I was visiting my brother who is a new step-parent to four children, three of whom are boys. He had decided to give all three of the boys buzz cuts for the summer. The oldest, who is 14, was protesting this and wanted to keep his hair his usual length. My brother, an admittedly more old skool type of guy, insisted on the haircut despite his stepson’s request.
I wanted to say something about body autonomy, especially since his stepson seems a bit old for mandatory haircuts (in my opinion), but resisted the urge. I do think, however, that we should be encouraging all children to have full control over their bodies outside of things that would bring them harm. And we shouldn’t discourage boys from learning to style their own hair as well, since it’s often derided as something only girls care about. How do you think I should have handled that situation? – M
Body autonomy, as defined by Getting to Calm author and clinical psychologist Dr. Laura Kastner,
“refers to the human right of people to have control over their own bodies. This right grants people self-determination regarding how their body is used or treated, personal boundary inviolability, and choices about who touches one’s body and who doesn’t.
We, as parents, have a responsibility to make sure that our child’s health is maintained, which includes feeding, cleaning, and protecting their bodies from harm. But ideally, we explain our reasoning and respect their need for control as much as possible. Even with food, it is our job is to supply healthy food at appropriate times, but it is the child’s job to decide what and how much to ingest. Because health decisions will be mostly non-negotiable, encouraging your child to explore his or her unique tastes and whims with hair style is an ideal way to support your child’s understanding and rights to body autonomy.”
Most of us grew up in a time when we had to clean our plates, hug every and all relatives and friends, and generally let our parents make our choices for clothing and hair. So for many Gen Xers and Millennials, it’s very natural to want to control all of those aspects that were controlled for us. The problem is a greater one that affects all genders when it comes to consent and control over own needs and wants.
We live in a time when powerful people feel they can dominate and abuse people with less power. Children don’t often even know what consent means, how to retreat when they are crossing a boundary, or when they are absolutely in the right to say no or pull away from contact. So we’re treading in choppy waters and feeling our way.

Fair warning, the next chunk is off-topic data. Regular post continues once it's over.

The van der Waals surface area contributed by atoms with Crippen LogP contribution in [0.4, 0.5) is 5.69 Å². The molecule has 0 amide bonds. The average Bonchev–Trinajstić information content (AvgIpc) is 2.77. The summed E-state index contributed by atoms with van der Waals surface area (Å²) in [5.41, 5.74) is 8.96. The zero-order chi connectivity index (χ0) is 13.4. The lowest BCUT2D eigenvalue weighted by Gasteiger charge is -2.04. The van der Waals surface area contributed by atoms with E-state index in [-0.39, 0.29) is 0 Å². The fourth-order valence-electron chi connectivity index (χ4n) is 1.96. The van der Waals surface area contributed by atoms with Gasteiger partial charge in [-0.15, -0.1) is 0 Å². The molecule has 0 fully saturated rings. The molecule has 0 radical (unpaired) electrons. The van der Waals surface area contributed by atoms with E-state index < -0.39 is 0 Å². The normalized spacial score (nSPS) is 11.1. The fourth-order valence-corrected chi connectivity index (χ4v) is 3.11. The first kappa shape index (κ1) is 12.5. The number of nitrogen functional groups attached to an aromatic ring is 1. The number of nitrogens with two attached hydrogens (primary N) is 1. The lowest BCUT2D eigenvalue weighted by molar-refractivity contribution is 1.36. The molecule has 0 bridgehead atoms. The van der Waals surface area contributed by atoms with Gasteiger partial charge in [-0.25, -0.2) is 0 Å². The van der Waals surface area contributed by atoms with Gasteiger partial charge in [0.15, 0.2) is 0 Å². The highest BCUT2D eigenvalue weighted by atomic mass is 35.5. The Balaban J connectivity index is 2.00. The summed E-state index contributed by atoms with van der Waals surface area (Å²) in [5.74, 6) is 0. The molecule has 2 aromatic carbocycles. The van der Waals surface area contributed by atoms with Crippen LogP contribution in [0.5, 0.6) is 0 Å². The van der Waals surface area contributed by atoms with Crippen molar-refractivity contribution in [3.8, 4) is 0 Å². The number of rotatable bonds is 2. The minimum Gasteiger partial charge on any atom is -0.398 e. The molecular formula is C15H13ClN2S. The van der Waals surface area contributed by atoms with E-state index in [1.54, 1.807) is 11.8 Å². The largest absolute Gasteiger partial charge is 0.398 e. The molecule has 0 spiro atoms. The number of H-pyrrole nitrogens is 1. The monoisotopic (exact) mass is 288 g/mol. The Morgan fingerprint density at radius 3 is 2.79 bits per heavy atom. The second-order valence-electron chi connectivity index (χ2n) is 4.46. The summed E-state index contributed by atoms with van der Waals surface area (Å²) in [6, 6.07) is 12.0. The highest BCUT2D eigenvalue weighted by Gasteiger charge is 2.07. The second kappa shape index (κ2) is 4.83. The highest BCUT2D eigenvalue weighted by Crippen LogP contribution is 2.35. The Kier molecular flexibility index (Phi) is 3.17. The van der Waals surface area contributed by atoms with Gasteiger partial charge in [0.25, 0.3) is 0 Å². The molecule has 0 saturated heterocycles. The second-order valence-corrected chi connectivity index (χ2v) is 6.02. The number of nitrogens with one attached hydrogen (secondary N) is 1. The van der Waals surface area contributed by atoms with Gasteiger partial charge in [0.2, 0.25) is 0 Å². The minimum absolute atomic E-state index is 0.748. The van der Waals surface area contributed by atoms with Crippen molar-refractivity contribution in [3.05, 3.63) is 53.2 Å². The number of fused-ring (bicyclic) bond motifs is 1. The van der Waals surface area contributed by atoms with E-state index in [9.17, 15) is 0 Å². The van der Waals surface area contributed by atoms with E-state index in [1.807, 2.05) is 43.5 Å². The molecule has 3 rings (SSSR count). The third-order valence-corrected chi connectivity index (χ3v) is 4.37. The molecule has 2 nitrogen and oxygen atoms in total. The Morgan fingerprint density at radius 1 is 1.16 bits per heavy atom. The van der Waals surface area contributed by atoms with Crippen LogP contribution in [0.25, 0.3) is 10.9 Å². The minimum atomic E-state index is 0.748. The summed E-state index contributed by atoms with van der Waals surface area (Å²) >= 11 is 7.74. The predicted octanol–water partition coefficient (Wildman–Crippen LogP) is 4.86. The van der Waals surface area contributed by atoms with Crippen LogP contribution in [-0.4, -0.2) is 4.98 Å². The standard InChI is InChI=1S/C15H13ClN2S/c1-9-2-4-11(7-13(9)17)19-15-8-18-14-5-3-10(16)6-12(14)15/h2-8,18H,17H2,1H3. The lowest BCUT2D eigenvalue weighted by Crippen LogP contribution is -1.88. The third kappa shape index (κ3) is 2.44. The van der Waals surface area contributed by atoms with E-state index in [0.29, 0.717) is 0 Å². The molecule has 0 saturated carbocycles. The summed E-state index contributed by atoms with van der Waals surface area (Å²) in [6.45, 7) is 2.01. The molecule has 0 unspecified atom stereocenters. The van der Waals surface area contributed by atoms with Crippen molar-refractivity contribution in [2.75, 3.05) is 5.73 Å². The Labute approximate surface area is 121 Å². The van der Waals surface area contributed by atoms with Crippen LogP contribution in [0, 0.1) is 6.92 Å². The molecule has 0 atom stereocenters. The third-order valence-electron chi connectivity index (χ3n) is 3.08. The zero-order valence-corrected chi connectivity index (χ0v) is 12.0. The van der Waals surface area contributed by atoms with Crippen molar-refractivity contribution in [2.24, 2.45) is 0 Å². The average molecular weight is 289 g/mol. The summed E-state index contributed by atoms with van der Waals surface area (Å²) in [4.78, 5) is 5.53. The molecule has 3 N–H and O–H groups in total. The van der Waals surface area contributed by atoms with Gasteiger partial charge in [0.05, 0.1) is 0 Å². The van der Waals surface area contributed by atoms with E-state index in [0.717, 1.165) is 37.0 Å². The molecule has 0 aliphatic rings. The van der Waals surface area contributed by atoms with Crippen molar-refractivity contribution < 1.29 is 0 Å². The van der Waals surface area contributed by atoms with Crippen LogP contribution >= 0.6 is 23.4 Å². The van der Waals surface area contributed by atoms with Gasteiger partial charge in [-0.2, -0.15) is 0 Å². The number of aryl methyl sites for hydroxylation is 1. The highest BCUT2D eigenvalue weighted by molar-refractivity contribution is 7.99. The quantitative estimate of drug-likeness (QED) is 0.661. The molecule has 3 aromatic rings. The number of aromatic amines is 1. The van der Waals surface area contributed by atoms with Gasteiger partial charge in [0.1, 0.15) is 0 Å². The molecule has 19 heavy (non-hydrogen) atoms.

I can’t say whether or not you’re close enough to your brother to have felt comfortable speaking up about the hair, but it may be worth mentioning in private at some point. You’re right that we shouldn’t discourage children, and especially boys, from wanting to express themselves via their hair and style. And if his oldest is already 14, it’s probably time to let him make those decisions. Ideally, they’d want to start the consent discussions well before this time so that they’re making their own choices and learning about boundaries at a younger age.
Your brother is new to parenting (unless he already has his own children), so it may be good to mention it to his partner as well, to see if they can come to an agreement on how to handle haircuts and other body autonomy choices down the line. The big takeaway would be that if the child understands what the choices are and doesn’t get a say, that the child knows why something is happening to them and why it’s for their safety. Otherwise it’s worth looking at their own reasoning to see if it’s something the child can choose and still be making a safe choice.
Here’s a great article on why body autonomy requires both consent and understanding of what consent means that may help.
Fellow Homies: what advice can you give to parents or friends/family of parents who may be thinking of how to handle teaching body autonomy to their kids?
More resources on body autonomy: